Life After Electricity: When Transformers Fail
Large power equipment can fail en masse under the assault of an EMP attack or an extreme solar event. An organisation called EMPACT America is holding an EMP conference in Niagara Falls at this time: from Sept 8 2009 through Sept 11 2009. They are discussing ways that the US and Canadian power grids can be hardened against EMP and solar events.
Opinions are divided as to how vulnerable the North American power grid actually is to EMP.
Should some of the roughly 300 transformers that are the backbone of our electrical grid be damaged or destroyed, the interruption to the electrical grid will not be brief. Today, we have few back-ups in place. These large and complex pieces of equipment are all produced overseas and it takes at least a year to take delivery of even one, let alone many.Manufacturers of electrical equipment are a bit more sanguine about the ability of heavy power equipment to withstand power surges of short duration. They are concerned about electronic control systems, however.
Dr. William Graham, President Reagan's Science Advisor, estimates that, if the electricity is off in large sections of America (far more than the relatively small part of the country afflicted by Katrina) for as long as a year, the effect will not simply be on the quality of life here. He says as many as nine out of ten of our men, women and children will die from starvation, disease and/or exposure. _CenterforSecurityPolicy
External grid monitoring and communication equipment are not normally shielded against EMPs. Advanced meters and syncrophasors are examples of new devices whose microprocessors would be destroyed or damaged by an EMP. Even if the underlying power equipment is operational, an EMP will likely cause failures or misoperation of grid control systems. If remote devices are partially damaged, the central control center may not differentiate between grid fault conditions or misreporting sensors. Special protection systems may deploy inadvertently.There are many ways in which the 3 stages of an EMP could shut down power to part or all of a utilities service area. Your electrical power utility is vulnerable. The question is how long should you expect to be without power, should the EMP scenario ever occur in reality.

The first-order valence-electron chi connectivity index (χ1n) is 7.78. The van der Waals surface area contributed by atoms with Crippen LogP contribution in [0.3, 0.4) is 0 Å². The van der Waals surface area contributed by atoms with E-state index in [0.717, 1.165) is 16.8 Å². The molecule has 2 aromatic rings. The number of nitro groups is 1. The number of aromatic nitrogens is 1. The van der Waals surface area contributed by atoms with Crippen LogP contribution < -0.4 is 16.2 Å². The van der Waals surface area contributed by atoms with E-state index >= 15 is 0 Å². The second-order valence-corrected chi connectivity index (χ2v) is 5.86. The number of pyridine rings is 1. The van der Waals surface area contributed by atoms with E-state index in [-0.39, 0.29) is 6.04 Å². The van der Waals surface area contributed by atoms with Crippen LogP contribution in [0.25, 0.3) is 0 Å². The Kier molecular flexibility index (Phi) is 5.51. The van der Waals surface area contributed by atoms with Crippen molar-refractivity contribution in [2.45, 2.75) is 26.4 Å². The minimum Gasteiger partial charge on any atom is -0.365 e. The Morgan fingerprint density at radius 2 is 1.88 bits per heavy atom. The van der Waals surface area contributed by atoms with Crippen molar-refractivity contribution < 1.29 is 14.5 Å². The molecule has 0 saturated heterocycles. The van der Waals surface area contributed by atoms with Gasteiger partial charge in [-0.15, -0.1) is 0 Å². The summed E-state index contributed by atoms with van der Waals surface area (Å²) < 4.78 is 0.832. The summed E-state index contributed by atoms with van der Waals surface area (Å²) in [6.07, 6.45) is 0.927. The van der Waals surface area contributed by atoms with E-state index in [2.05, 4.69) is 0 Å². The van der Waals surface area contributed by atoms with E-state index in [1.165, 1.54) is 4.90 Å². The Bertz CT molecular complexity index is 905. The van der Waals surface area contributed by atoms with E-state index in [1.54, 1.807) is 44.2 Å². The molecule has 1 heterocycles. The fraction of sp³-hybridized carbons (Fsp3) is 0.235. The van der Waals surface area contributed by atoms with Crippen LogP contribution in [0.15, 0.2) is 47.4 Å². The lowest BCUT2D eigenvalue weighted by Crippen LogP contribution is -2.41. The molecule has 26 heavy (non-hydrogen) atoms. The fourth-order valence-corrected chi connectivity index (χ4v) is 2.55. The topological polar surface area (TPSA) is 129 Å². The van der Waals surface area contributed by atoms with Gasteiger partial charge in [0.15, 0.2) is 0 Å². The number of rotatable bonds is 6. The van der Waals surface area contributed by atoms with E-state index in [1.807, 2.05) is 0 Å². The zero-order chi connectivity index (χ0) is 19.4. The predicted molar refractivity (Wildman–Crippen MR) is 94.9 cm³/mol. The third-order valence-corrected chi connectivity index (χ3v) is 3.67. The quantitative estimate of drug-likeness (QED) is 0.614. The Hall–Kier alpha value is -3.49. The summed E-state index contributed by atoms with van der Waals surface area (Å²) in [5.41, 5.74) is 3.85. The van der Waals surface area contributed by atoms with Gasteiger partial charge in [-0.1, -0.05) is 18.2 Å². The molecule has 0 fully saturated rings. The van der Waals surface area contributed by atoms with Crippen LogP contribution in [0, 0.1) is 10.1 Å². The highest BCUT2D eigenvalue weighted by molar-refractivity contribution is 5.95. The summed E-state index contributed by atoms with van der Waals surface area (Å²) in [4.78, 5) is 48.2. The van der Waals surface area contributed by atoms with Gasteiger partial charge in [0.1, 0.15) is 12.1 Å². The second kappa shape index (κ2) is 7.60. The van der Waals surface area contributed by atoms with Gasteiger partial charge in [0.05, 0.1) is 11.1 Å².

...Some EMP warfare scenarios envision multiple blasts over a short duration. Many fault reclosers are designed to "lock out" if several faults occur rapidly, such as four trips in three minutes. Since an EMP affects all devices over a wide geographic area, multiple EMPs could lock out a large number of reclosers, resulting in islanded areas or lost load. Restoration of transmission paths would require cumbersome manual switching, especially if remote communications are also interrupted. _NEMAblog
Of course, that depends upon how well hardened your utility's power equipment is, and how well prepared the utility is for inevitable failures of electronic control systems. If failures are limited to electronic circuits, and the utility is well-stocked with electronic control replacement parts, re-start may take only a matter of several days to several weeks.
If larger electrical equipment is damaged, the power outage could last for months to years, while awaiting expensive replacements from overseas.
How would you like to live in a city without electricity for a year or two? What if your entire state, province, or region were affected? What if most of North America were without power for weeks, months, or years? What do you think would happen to you and those around you?
Here is one scenario